Working With Addictions: Part I, The Pros and Cons Of 12-Step Approaches

A very popular idea in our society is that addictions are caused by diseases and are completely the result of genetic factors.  It does appear, from much research (e.g., Dick and Agrawal, 2008) that genetic makeup can contribute to alcohol and drug abuse.     But much addictive behavior, in my experience,  is partially caused by other factors:  underlying anxiety and depression from not having worked through the traumatic effects of childhood abuse and neglect; the negative example of having seen  parents and other adults solve their problems by the use of alcohol and drugs;  starting to drink or use drugs at an early age so that it becomes a habit by adulthood;  and finally, one’s social milieu.  For example, if a person’s  main social contacts are at bars or with friends and relatives who drink heavily, they are more apt to  become and stay addicted to alcohol.

But  it’s important to realize that addictions are not limited to alcohol or drugs; one can be addicted to shopping, gambling, overuse of fatty and heavily sugared foods,  watching porn, and compulsive exercising.  And I have never heard of a gene that leads one to compulsive shopping or gambling!

Those people, including therapists, who claim that  physiological factors are wholly causing addictions without any attention to historical and environmental factors, can lead people with addictions to feeling helpless about doing anything on their own toward overcoming them.    Also,  even if they  stop one kind of addictive behavior without discovering other causes of it,  they  often just switch to another addictive behavior.

AA and other 12-step programs are the most popular treatments for addictive behavior.    He or she must also admit to helplessness in the face of the addiction and to put his or her faith in a higher power.  I don’t use the terms “addicts” or “alcoholics” because people seeing themselves as nothing more  than their addictive behavior rigidifies and concretizes these behaviors into the belief that their sole identity is their addiction.     But AA and other 12-step programs insist that an attendee with an addiction say things like  “I am Joe Blow and I am an alcoholic.”

Now I have found that AA and other 12-step programs can provide some good things for  those with addictions.

1.  They  can help to reduce the shame people with addictions often feel about themselves by hearing at meetings  others admitting to the same problem.   But note that, as I pointed out above, the requirement is that they see themselves as alcoholics, drug addicts, etc. rather than worthwhile human beings with these addictive behaviors.

2.  Some people with addictions are isolated loners,  partly as a result of their feelings of worthlessness;   being in contact with other people at  12-step meetings can alleviate their loneliness.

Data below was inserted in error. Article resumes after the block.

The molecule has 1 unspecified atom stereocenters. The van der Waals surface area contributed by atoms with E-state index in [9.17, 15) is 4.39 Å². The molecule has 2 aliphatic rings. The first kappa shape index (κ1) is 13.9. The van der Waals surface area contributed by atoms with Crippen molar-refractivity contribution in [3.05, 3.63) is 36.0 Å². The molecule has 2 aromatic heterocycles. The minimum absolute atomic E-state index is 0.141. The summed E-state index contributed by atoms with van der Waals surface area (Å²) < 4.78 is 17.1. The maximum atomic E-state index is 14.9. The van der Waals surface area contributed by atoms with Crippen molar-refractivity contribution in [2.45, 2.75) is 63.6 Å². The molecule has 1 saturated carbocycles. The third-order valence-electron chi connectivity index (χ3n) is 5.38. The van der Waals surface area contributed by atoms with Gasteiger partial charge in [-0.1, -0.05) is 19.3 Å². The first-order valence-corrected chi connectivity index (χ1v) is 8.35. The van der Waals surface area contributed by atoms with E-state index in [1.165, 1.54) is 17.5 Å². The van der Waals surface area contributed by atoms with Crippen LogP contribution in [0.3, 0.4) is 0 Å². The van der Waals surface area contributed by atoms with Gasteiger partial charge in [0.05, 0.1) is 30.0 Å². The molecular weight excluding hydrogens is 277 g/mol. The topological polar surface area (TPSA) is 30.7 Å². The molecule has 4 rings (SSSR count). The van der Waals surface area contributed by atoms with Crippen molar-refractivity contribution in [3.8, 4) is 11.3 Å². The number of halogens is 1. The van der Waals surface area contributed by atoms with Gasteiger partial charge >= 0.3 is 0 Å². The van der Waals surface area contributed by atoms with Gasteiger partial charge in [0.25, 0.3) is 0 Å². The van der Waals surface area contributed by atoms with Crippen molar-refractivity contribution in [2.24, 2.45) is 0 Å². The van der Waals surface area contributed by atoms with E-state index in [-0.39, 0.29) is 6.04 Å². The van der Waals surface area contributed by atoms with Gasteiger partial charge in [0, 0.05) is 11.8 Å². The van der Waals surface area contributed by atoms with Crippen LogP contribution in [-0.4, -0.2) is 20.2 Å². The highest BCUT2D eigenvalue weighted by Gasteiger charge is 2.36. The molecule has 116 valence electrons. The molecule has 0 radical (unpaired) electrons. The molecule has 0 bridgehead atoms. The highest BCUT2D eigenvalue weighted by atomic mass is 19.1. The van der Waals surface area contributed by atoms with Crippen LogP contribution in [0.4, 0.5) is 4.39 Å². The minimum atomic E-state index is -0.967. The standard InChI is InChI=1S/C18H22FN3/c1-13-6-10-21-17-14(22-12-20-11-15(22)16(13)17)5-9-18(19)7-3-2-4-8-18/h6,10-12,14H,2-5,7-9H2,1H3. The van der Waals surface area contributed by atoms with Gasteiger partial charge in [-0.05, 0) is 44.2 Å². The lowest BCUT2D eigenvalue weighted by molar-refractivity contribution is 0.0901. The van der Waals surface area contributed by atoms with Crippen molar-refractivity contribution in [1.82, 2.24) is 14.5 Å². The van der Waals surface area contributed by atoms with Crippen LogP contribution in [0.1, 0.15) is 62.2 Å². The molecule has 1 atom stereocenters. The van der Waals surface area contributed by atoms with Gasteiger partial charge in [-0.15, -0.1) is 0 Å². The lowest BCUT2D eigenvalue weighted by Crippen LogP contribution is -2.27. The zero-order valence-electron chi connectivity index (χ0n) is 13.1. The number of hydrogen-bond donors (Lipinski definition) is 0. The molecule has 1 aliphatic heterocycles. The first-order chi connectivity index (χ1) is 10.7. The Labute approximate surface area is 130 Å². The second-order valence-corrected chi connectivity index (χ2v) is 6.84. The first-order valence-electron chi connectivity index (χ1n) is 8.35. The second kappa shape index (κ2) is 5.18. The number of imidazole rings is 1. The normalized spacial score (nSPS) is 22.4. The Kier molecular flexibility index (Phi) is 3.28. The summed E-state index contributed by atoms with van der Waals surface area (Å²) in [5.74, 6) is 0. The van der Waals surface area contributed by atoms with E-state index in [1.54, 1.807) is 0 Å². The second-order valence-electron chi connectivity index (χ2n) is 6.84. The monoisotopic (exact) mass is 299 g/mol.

3.  Having 12-step meetings readily available in many locations and at various times can give them something to do rather than indulge in their addictive behavior.

4.  Admitting that one has no control over one’s addictive behavior can make it less possible for them to deny they have a problem; denial they are addicted is  a common characteristic of people with addictions.

5.  Some of the 12 steps of AA and similar programs can be very useful:  # 4, making a moral inventory; # 8 and 9, making a list of persons the person had harmed and making amends.   People with addictions usually feel much unbearable guilt and shame about how they have hurt loved ones and other people in their lives and their addiction is often a desperate attempt to alleviate these feelings. Expressing remorse to these people can alleviate these very painful feelings.

6. The practice of obtaining and using a sponsor can be a very helpful part of the 12 step experience, assuming the sponsor is mature, wise and non-judgmental.   A good sponsor can provide  support, encouragement and understanding of the many conflicts and struggles  of the person with addictions since they have had the addictions themselves.

7.  12 step programs are free.

8.  They are supposed to be non-judgmental about the addictive behavior, even if the addicted person falls off the wagon.

9.  People with sever addictions are usually self-centered, with little ability or interest in relating to others in an authentic, cooperative fashion.  The involvement in a 12-step program, if on a long-term basis, can help them expand their interpersonal horizons.  They then can have satisfying relationships with others outside of the 12-step program.

10.  the emphasis on spirituality, if its ‘separated from religion per se, can eventually lead to spiritual transcendence, but, according to Michael Clemmons, a Gestalt therapy theorist, that is  the final stage in the growth of the addicted person, usually coming years after the person has abstained from substance abuse.

But 12-step programs, in my opinion, also can have some serious shortcomings: